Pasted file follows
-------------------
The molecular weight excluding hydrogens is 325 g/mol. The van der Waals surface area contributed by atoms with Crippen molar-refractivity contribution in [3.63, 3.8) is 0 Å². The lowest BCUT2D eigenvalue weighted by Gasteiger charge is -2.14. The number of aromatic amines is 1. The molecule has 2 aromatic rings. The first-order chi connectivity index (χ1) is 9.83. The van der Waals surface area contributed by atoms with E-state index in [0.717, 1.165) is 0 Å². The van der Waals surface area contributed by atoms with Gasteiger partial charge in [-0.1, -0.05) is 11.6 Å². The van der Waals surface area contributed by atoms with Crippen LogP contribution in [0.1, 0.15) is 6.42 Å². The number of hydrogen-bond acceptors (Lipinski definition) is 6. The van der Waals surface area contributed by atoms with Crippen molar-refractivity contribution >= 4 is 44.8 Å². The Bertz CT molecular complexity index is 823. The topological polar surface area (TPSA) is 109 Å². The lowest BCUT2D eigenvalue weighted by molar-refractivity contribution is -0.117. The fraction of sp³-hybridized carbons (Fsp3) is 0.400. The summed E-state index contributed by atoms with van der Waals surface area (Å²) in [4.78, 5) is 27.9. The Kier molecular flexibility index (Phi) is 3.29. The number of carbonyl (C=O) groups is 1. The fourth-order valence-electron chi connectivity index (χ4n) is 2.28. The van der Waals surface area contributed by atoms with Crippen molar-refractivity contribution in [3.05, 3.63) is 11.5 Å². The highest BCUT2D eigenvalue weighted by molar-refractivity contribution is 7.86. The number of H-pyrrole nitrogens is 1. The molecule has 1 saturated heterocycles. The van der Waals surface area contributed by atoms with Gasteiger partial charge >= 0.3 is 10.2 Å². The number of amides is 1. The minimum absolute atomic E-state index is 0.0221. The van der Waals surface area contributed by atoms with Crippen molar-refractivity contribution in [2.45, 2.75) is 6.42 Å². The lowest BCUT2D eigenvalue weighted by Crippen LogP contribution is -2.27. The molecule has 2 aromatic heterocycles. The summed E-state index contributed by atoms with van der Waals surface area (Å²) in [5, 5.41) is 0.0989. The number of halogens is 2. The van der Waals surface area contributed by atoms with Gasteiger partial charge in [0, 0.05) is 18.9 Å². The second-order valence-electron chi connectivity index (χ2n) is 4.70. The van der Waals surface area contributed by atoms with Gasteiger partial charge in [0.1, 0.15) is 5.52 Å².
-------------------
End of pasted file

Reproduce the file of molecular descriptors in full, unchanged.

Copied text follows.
The molecular weight excluding hydrogens is 325 g/mol. The van der Waals surface area contributed by atoms with Crippen molar-refractivity contribution in [3.63, 3.8) is 0 Å². The lowest BCUT2D eigenvalue weighted by Gasteiger charge is -2.14. The number of aromatic amines is 1. The molecule has 2 aromatic rings. The first-order chi connectivity index (χ1) is 9.83. The van der Waals surface area contributed by atoms with E-state index in [0.717, 1.165) is 0 Å². The van der Waals surface area contributed by atoms with Gasteiger partial charge in [-0.1, -0.05) is 11.6 Å². The van der Waals surface area contributed by atoms with Crippen LogP contribution in [0.1, 0.15) is 6.42 Å². The number of hydrogen-bond acceptors (Lipinski definition) is 6. The van der Waals surface area contributed by atoms with Crippen molar-refractivity contribution >= 4 is 44.8 Å². The Bertz CT molecular complexity index is 823. The topological polar surface area (TPSA) is 109 Å². The lowest BCUT2D eigenvalue weighted by molar-refractivity contribution is -0.117. The fraction of sp³-hybridized carbons (Fsp3) is 0.400. The summed E-state index contributed by atoms with van der Waals surface area (Å²) in [4.78, 5) is 27.9. The Kier molecular flexibility index (Phi) is 3.29. The number of carbonyl (C=O) groups is 1. The fourth-order valence-electron chi connectivity index (χ4n) is 2.28. The van der Waals surface area contributed by atoms with Crippen molar-refractivity contribution in [3.05, 3.63) is 11.5 Å². The highest BCUT2D eigenvalue weighted by molar-refractivity contribution is 7.86. The number of H-pyrrole nitrogens is 1. The molecule has 1 saturated heterocycles. The van der Waals surface area contributed by atoms with Gasteiger partial charge >= 0.3 is 10.2 Å². The number of amides is 1. The minimum absolute atomic E-state index is 0.0221. The van der Waals surface area contributed by atoms with Crippen molar-refractivity contribution in [2.45, 2.75) is 6.42 Å². The lowest BCUT2D eigenvalue weighted by Crippen LogP contribution is -2.27. The molecule has 2 aromatic heterocycles. The summed E-state index contributed by atoms with van der Waals surface area (Å²) in [5, 5.41) is 0.0989. The number of halogens is 2. The van der Waals surface area contributed by atoms with Gasteiger partial charge in [0, 0.05) is 18.9 Å². The second-order valence-electron chi connectivity index (χ2n) is 4.70. The van der Waals surface area contributed by atoms with Gasteiger partial charge in [0.1, 0.15) is 5.52 Å².